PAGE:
We all welcomed the news, back in the autumn 2022 statement, that the government would create a taskforce focused on energy efficiency, but it wasn’t until last week that further details were confirmed.
The cost of living crisis and soaring energy prices have made it impossible to ignore energy efficiency because, of course, the approach to cutting energy costs for households and businesses needs to start with using less of it in the first place.
So the news that Lord Callanan and Alison Rose, CEO of NatWest Group, will co-chair the new taskforce has been seen as a positive step. The elemental community has been largely encouraged by the terms of reference, which includes a pledge to “accelerate energy efficiency measures to cut national energy consumption by 15% over the next 7 years”.
Writing on LinkedIn, Alison Rose said:
I am delighted to have been asked to Co-Chair the new Energy Efficiency Taskforce, alongside Lord Callanan. Tackling the climate emergency cannot be done alone – it is a team sport. Building vital partnerships between the public and private sectors is key to addressing this challenge at pace and scale. This taskforce will bring together experts and leaders from across government, industry, academia and the charitable sector to identify the challenges and break down barriers to reduce our climate impact.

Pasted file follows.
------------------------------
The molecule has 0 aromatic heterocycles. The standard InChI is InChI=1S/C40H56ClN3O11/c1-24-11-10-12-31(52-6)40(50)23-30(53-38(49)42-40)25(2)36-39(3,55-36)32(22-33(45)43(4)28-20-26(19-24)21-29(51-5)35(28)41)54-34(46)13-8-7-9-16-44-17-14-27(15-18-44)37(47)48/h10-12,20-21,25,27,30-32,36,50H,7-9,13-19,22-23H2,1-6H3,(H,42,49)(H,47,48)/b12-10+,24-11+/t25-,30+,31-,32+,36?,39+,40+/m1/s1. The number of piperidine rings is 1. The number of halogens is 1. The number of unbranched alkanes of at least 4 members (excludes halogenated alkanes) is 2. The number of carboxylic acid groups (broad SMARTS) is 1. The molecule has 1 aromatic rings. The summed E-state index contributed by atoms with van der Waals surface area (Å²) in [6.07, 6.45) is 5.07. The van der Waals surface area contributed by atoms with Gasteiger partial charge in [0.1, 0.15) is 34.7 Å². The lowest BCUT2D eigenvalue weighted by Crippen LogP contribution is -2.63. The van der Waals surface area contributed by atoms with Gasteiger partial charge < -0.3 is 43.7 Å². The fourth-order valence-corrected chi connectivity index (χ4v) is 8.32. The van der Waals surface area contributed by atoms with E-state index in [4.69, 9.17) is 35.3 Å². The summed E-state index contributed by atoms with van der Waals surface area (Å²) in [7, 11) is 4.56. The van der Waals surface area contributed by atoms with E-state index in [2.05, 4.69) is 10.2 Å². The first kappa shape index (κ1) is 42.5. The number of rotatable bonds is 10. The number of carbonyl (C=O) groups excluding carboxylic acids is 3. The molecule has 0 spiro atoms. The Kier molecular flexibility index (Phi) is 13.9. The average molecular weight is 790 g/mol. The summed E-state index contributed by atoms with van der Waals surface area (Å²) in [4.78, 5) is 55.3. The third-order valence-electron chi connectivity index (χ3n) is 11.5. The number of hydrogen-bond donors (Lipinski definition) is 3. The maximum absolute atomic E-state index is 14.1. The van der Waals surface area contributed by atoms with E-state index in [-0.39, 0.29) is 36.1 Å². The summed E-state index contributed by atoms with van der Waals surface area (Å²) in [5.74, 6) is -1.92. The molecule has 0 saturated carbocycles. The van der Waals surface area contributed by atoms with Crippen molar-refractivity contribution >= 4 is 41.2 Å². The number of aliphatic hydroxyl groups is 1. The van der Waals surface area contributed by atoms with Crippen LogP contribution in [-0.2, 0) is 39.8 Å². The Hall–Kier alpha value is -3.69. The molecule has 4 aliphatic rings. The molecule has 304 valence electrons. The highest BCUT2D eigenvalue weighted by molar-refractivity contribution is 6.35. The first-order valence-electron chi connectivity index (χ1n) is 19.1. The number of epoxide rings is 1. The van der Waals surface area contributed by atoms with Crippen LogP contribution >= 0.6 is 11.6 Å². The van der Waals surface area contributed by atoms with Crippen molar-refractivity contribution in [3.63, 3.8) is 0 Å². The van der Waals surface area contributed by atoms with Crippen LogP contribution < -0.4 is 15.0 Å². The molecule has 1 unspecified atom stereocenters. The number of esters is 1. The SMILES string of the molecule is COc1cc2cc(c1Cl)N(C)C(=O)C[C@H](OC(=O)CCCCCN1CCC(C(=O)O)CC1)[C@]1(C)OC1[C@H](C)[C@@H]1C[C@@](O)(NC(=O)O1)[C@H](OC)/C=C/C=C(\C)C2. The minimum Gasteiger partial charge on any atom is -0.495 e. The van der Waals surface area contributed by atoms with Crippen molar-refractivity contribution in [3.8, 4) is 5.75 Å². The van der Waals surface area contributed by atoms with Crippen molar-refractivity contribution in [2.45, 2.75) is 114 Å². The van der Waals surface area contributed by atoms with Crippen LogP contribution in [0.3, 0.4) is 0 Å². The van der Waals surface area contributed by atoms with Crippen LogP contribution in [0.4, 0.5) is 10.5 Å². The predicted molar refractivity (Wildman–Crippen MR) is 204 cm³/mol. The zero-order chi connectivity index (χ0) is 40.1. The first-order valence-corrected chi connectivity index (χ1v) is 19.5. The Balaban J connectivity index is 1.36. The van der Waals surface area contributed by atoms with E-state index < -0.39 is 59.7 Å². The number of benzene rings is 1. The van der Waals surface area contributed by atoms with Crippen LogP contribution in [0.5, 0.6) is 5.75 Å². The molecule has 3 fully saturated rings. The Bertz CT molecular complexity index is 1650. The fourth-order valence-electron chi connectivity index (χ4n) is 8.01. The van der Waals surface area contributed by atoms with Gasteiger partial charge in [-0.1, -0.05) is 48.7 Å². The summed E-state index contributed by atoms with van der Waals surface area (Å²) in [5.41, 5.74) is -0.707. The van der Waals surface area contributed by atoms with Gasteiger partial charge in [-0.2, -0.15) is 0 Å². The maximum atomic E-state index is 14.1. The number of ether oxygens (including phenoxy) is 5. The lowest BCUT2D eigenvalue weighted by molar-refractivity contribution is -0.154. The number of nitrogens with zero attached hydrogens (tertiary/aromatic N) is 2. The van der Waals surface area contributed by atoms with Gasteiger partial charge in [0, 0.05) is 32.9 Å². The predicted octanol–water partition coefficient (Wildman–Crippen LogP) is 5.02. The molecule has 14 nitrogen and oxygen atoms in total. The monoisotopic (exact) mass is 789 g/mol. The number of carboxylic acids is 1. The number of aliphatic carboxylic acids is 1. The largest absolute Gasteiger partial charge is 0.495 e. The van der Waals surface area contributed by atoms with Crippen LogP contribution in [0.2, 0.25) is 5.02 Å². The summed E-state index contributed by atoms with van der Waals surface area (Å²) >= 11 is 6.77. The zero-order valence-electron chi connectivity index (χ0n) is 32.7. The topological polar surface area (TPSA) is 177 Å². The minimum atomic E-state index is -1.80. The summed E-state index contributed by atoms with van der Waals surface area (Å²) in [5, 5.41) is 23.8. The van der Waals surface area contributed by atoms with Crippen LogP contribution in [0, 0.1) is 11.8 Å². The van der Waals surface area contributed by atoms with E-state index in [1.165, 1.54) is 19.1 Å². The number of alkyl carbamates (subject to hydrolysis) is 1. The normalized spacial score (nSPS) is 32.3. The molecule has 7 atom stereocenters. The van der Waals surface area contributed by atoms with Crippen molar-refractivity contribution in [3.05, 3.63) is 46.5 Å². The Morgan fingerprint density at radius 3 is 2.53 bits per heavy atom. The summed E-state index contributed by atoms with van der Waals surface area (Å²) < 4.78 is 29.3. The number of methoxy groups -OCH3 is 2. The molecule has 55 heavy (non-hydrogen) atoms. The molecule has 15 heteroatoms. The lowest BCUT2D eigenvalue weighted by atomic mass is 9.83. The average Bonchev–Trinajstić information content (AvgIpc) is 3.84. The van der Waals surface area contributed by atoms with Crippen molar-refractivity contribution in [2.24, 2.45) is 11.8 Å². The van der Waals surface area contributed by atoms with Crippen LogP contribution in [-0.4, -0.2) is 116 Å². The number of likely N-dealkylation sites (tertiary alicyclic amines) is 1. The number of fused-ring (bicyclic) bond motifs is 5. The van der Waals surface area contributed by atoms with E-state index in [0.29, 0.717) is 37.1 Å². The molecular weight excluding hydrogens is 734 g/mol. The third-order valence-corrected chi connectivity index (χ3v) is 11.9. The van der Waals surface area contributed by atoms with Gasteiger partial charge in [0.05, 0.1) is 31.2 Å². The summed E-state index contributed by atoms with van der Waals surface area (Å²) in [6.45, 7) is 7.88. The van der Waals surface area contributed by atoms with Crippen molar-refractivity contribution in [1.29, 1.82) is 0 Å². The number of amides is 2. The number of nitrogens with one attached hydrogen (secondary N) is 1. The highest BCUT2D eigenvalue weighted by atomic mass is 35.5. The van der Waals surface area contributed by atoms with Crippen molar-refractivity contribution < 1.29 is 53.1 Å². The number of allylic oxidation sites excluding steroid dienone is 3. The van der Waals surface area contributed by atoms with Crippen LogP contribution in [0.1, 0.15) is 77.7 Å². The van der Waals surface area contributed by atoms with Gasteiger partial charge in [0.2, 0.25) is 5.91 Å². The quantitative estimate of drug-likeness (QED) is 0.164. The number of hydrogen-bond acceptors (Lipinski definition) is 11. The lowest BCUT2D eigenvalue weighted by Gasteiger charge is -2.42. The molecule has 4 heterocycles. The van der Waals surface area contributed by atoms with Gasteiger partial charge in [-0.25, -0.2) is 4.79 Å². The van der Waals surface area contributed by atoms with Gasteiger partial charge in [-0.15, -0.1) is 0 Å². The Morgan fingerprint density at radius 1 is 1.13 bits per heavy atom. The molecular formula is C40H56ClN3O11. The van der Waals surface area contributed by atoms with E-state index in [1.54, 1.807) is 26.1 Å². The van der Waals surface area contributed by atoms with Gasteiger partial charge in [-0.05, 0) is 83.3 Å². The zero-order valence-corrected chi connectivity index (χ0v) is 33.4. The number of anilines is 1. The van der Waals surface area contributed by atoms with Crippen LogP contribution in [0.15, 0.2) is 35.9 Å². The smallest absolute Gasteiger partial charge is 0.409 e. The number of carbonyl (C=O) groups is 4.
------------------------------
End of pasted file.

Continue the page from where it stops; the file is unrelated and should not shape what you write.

BESA’s technical director, Graeme Fox, said:
The building engineering sector will be pivotal to delivering energy efficiency improvements, but we need help to develop a skilled workforce capable of keeping pace with government targets, For example, the target is for 600,000 heat pump installations a year by 2028 which is about ten times what we are doing now. We need lots more people, but those people need to have the right skills so there needs to be a huge jump in spending on training and recruitment.
The taskforce’s priority areas of focus will include:
- stimulating the supply chain to address and increase investment, reduce skills gaps, accelerate pathways to accreditation, improve product manufacturing capability, and increase the wider availability of materials required to deliver high quality upgrades at pace
- identifying barriers and opportunities in existing market and regulatory frameworks to delivering the demand reduction ambition in a way that works for business, consumers and society in order to inform policy decisions
- increasing consumer, public sector, and business engagement in the delivery of existing and new initiatives on energy efficiency and clean heat. This may include addressing the lack of consumer take-up or behavioural change and high attrition rates
- working with the private sector to increase the availability of green finance linked to installation standards and quality
- tackling different installation challenges and embedding the need for standards across differently funded markets (considering recent tragedies highlighting the risks in domestic settings)
- working with DESNZ to gather, monitor and respond to data that shows progress towards the 15% demand reduction target